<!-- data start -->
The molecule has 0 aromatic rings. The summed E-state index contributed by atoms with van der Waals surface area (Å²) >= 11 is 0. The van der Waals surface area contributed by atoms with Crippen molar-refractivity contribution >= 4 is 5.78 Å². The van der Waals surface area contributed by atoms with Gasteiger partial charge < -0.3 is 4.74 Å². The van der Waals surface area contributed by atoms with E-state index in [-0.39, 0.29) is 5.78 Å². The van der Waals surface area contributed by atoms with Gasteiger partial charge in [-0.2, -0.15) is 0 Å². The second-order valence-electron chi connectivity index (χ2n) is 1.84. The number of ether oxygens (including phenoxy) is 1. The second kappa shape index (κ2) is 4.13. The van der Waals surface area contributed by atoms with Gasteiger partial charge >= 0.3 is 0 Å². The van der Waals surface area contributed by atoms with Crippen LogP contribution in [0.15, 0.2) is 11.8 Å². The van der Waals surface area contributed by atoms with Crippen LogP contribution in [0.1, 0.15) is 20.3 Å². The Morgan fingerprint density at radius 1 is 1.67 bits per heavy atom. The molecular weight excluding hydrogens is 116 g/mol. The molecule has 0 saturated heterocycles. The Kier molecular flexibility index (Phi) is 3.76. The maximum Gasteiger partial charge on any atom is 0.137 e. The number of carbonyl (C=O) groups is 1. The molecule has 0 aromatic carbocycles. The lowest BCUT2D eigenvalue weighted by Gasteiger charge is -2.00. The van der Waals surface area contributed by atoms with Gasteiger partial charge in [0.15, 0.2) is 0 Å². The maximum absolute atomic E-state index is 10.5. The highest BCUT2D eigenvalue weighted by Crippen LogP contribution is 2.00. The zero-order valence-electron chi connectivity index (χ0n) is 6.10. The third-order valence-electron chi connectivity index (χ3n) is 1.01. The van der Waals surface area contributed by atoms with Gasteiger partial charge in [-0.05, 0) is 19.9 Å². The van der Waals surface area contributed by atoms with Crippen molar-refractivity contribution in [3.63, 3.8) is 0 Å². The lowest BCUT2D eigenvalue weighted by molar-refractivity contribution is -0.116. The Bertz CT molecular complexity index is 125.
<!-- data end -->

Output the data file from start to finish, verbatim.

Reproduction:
The molecule has 0 aromatic rings. The summed E-state index contributed by atoms with van der Waals surface area (Å²) >= 11 is 0. The van der Waals surface area contributed by atoms with Crippen molar-refractivity contribution >= 4 is 5.78 Å². The van der Waals surface area contributed by atoms with Gasteiger partial charge < -0.3 is 4.74 Å². The van der Waals surface area contributed by atoms with E-state index in [-0.39, 0.29) is 5.78 Å². The van der Waals surface area contributed by atoms with Gasteiger partial charge in [-0.2, -0.15) is 0 Å². The second-order valence-electron chi connectivity index (χ2n) is 1.84. The number of ether oxygens (including phenoxy) is 1. The second kappa shape index (κ2) is 4.13. The van der Waals surface area contributed by atoms with Gasteiger partial charge >= 0.3 is 0 Å². The van der Waals surface area contributed by atoms with Crippen LogP contribution in [0.15, 0.2) is 11.8 Å². The van der Waals surface area contributed by atoms with Crippen LogP contribution in [0.1, 0.15) is 20.3 Å². The Morgan fingerprint density at radius 1 is 1.67 bits per heavy atom. The molecular weight excluding hydrogens is 116 g/mol. The molecule has 0 saturated heterocycles. The Kier molecular flexibility index (Phi) is 3.76. The maximum Gasteiger partial charge on any atom is 0.137 e. The number of carbonyl (C=O) groups is 1. The molecule has 0 aromatic carbocycles. The lowest BCUT2D eigenvalue weighted by Gasteiger charge is -2.00. The van der Waals surface area contributed by atoms with Gasteiger partial charge in [0.15, 0.2) is 0 Å². The maximum absolute atomic E-state index is 10.5. The highest BCUT2D eigenvalue weighted by Crippen LogP contribution is 2.00. The zero-order valence-electron chi connectivity index (χ0n) is 6.10. The third-order valence-electron chi connectivity index (χ3n) is 1.01. The van der Waals surface area contributed by atoms with Gasteiger partial charge in [-0.05, 0) is 19.9 Å². The van der Waals surface area contributed by atoms with Crippen molar-refractivity contribution in [3.63, 3.8) is 0 Å². The lowest BCUT2D eigenvalue weighted by molar-refractivity contribution is -0.116. The Bertz CT molecular complexity index is 125.